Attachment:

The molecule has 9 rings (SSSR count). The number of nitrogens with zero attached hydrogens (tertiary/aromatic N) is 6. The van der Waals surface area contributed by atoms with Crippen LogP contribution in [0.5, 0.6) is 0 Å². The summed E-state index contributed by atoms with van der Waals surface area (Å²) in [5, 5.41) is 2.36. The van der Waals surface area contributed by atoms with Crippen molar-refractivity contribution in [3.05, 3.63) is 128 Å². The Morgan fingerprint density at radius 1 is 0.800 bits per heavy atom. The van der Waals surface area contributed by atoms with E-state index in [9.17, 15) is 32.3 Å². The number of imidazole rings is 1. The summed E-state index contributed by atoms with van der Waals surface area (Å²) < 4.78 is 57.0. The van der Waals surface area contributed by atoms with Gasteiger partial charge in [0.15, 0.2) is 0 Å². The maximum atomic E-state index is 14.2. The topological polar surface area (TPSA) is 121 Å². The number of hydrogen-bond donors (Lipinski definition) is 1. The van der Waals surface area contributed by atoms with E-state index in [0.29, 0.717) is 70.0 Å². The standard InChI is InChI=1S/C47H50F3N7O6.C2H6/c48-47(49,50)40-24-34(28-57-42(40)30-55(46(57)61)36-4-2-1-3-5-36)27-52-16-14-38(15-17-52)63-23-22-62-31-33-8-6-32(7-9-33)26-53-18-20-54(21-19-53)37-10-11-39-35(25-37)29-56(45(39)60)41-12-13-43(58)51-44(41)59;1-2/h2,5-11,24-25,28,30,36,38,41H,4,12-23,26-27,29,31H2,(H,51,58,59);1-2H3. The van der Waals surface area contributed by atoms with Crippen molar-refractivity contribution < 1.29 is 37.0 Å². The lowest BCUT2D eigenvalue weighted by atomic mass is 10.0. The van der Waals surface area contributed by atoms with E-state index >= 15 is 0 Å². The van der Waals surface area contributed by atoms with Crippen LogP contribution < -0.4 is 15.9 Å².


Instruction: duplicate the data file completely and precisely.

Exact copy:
The molecule has 9 rings (SSSR count). The number of nitrogens with zero attached hydrogens (tertiary/aromatic N) is 6. The van der Waals surface area contributed by atoms with Crippen LogP contribution in [0.5, 0.6) is 0 Å². The summed E-state index contributed by atoms with van der Waals surface area (Å²) in [5, 5.41) is 2.36. The van der Waals surface area contributed by atoms with Crippen molar-refractivity contribution in [3.05, 3.63) is 128 Å². The Morgan fingerprint density at radius 1 is 0.800 bits per heavy atom. The van der Waals surface area contributed by atoms with E-state index in [9.17, 15) is 32.3 Å². The number of imidazole rings is 1. The summed E-state index contributed by atoms with van der Waals surface area (Å²) < 4.78 is 57.0. The van der Waals surface area contributed by atoms with Gasteiger partial charge in [0.15, 0.2) is 0 Å². The maximum atomic E-state index is 14.2. The topological polar surface area (TPSA) is 121 Å². The number of hydrogen-bond donors (Lipinski definition) is 1. The van der Waals surface area contributed by atoms with E-state index in [0.29, 0.717) is 70.0 Å². The standard InChI is InChI=1S/C47H50F3N7O6.C2H6/c48-47(49,50)40-24-34(28-57-42(40)30-55(46(57)61)36-4-2-1-3-5-36)27-52-16-14-38(15-17-52)63-23-22-62-31-33-8-6-32(7-9-33)26-53-18-20-54(21-19-53)37-10-11-39-35(25-37)29-56(45(39)60)41-12-13-43(58)51-44(41)59;1-2/h2,5-11,24-25,28,30,36,38,41H,4,12-23,26-27,29,31H2,(H,51,58,59);1-2H3. The van der Waals surface area contributed by atoms with Crippen molar-refractivity contribution < 1.29 is 37.0 Å². The lowest BCUT2D eigenvalue weighted by atomic mass is 10.0. The van der Waals surface area contributed by atoms with E-state index >= 15 is 0 Å². The van der Waals surface area contributed by atoms with Crippen LogP contribution < -0.4 is 15.9 Å².